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NCJ Number: 218867 Find in a Library
Title: Balancing Liberty and Security? A Legal Analysis of United Kingdom Anti-Terrorist Legislation
Journal: European Journal on Criminal Policy and Research  Volume:13  Issue:1-2  Dated:2007  Pages:73-83
Author(s): A. T. H. Smith
Date Published: 2007
Page Count: 11
Type: Legislation/Policy Analysis
Format: Article
Language: English
Country: Netherlands
Annotation: This article presents a legal analysis of anti-terrorism legislation in the United Kingdom (UK) during the past few years.
Abstract: The main argument is that the judiciary in the United Kingdom needs to redefine its position in the constitution as independent of the government and based solely on the rule of law rather than on crime prevention crises. In making this argument, the author shows how legislative measures adopted in the United Kingdom following the September 11th terrorism attacks in the United States gave the state large discretionary powers to intervene in the lives of subjects and citizens in the interests of preventing terrorism. Rapidly drafted legislation can have unintended consequences and, according to the author, the consequences of the UK counter-terrorism legislation are two-fold: (1) the law may have been drafted in such a way that its language and therefore its provisions are not confined to the control of terrorism, and (2) where laws are passed, Parliament will feel free to go further on other occasions, such as when legislators extended the power to hold suspects without charge from 14 to 28 days. Indeed, any legal change is likely to be followed by other changes that are less predictable and may be less visible. One such change can be seen in the increasing possibilities for misunderstandings and mutual irritation between judges and politicians, which has had reverberating consequences in a nation like the United Kingdom, which has an unwritten and flexible constitution. While some regard the tension between the judiciary and government as proof of a healthy state, others argue that judges are acting in constitutionally inappropriate ways that overstep their judicial discretionary powers.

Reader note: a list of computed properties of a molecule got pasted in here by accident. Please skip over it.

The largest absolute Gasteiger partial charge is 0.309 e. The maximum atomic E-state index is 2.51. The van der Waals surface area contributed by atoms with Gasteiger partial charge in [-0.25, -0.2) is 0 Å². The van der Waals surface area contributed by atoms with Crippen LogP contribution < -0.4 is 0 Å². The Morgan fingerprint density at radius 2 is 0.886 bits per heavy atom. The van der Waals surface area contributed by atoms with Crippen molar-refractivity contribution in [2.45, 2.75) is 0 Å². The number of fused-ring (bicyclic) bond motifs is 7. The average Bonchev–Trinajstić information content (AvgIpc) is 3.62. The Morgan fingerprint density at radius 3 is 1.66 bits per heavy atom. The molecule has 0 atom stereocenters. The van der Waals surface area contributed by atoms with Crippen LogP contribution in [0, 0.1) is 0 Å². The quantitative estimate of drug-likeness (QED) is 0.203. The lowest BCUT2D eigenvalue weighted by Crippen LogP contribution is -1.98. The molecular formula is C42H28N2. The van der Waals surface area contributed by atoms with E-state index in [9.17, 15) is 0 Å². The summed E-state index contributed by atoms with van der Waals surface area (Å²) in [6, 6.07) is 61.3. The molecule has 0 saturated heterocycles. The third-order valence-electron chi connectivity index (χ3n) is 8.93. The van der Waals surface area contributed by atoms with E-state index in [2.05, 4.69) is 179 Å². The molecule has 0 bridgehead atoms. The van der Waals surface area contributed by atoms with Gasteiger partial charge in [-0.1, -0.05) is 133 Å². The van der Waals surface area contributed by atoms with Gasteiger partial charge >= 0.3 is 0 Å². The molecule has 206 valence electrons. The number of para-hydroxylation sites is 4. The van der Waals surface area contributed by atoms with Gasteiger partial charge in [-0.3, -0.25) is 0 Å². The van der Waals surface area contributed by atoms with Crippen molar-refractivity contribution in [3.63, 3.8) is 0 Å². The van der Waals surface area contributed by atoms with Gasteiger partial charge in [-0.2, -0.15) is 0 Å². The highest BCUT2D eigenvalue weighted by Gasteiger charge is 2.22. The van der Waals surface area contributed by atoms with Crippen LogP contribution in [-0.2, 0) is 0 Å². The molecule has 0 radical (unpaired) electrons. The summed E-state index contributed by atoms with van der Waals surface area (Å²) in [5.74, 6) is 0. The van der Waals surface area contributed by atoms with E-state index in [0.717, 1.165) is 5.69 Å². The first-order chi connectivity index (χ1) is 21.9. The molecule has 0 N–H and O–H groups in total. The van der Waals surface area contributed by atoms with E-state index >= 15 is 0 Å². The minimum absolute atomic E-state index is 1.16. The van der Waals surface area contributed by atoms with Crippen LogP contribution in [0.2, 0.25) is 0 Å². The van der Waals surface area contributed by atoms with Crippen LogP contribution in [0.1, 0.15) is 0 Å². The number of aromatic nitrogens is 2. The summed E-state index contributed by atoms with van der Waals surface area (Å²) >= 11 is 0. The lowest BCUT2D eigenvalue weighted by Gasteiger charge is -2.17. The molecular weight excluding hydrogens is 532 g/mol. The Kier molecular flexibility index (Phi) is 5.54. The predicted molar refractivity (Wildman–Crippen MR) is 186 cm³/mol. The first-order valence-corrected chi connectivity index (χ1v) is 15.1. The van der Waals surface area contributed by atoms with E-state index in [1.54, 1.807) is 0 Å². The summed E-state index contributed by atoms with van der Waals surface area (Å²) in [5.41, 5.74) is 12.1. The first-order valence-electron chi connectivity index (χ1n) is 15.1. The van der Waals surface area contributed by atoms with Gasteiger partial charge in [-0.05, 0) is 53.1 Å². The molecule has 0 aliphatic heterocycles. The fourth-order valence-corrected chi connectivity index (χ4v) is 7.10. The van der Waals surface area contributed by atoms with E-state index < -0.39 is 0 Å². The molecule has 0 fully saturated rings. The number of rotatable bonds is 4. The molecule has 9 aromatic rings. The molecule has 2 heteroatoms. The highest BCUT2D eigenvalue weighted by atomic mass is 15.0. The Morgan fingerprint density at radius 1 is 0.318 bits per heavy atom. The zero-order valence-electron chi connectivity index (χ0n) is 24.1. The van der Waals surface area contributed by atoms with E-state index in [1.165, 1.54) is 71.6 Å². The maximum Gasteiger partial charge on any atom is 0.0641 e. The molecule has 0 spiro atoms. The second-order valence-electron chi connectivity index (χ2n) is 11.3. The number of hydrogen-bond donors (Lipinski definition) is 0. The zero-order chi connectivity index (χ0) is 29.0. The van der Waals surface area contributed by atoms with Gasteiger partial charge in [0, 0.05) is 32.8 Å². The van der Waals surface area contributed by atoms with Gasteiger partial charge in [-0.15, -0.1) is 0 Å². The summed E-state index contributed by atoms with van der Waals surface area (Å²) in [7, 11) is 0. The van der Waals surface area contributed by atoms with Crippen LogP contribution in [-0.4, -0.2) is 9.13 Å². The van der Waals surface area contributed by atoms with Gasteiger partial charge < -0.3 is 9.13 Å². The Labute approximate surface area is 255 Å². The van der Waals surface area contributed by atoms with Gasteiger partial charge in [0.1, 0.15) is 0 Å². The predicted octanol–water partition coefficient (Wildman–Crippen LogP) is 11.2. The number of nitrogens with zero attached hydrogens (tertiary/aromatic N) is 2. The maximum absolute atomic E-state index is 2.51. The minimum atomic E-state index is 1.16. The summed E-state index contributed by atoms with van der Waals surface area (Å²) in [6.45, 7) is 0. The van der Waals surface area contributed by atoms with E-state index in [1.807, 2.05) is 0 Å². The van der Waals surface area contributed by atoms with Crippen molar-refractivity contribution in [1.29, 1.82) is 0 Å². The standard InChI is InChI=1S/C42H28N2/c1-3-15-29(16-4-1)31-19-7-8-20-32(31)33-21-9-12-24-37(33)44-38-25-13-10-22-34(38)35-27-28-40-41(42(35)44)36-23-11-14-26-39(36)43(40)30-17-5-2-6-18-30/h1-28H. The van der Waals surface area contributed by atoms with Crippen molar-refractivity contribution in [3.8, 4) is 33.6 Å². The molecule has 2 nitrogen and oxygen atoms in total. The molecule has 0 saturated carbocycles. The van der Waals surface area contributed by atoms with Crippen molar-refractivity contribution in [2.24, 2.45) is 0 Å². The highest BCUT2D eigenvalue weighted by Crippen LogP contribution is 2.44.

Main Term(s): Counter-terrorism tactics; Policy analysis
Index Term(s): Judicial independence; Legislation
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